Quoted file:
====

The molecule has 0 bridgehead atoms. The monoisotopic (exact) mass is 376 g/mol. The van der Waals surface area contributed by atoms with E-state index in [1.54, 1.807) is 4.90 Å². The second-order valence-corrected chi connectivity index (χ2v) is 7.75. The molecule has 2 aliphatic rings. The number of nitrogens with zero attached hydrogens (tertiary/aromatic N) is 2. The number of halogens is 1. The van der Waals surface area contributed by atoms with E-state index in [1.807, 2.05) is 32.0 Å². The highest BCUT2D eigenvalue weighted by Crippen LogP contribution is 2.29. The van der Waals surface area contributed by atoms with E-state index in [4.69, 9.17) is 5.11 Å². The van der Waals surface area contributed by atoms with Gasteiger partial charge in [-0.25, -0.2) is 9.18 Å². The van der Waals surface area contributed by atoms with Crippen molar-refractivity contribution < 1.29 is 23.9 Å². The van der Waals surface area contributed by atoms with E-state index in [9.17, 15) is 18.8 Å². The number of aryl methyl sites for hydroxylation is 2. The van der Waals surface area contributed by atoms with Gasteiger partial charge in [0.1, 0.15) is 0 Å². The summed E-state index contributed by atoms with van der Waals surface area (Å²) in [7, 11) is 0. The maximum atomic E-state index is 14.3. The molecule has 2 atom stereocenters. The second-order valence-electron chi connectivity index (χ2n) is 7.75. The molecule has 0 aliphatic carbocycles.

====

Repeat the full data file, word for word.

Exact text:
The molecule has 0 bridgehead atoms. The monoisotopic (exact) mass is 376 g/mol. The van der Waals surface area contributed by atoms with E-state index in [1.54, 1.807) is 4.90 Å². The second-order valence-corrected chi connectivity index (χ2v) is 7.75. The molecule has 2 aliphatic rings. The number of nitrogens with zero attached hydrogens (tertiary/aromatic N) is 2. The number of halogens is 1. The van der Waals surface area contributed by atoms with E-state index in [1.807, 2.05) is 32.0 Å². The highest BCUT2D eigenvalue weighted by Crippen LogP contribution is 2.29. The van der Waals surface area contributed by atoms with E-state index in [4.69, 9.17) is 5.11 Å². The van der Waals surface area contributed by atoms with Gasteiger partial charge in [-0.25, -0.2) is 9.18 Å². The van der Waals surface area contributed by atoms with Crippen molar-refractivity contribution < 1.29 is 23.9 Å². The van der Waals surface area contributed by atoms with E-state index in [9.17, 15) is 18.8 Å². The number of aryl methyl sites for hydroxylation is 2. The van der Waals surface area contributed by atoms with Gasteiger partial charge in [0.1, 0.15) is 0 Å². The summed E-state index contributed by atoms with van der Waals surface area (Å²) in [7, 11) is 0. The maximum atomic E-state index is 14.3. The molecule has 2 atom stereocenters. The second-order valence-electron chi connectivity index (χ2n) is 7.75. The molecule has 0 aliphatic carbocycles.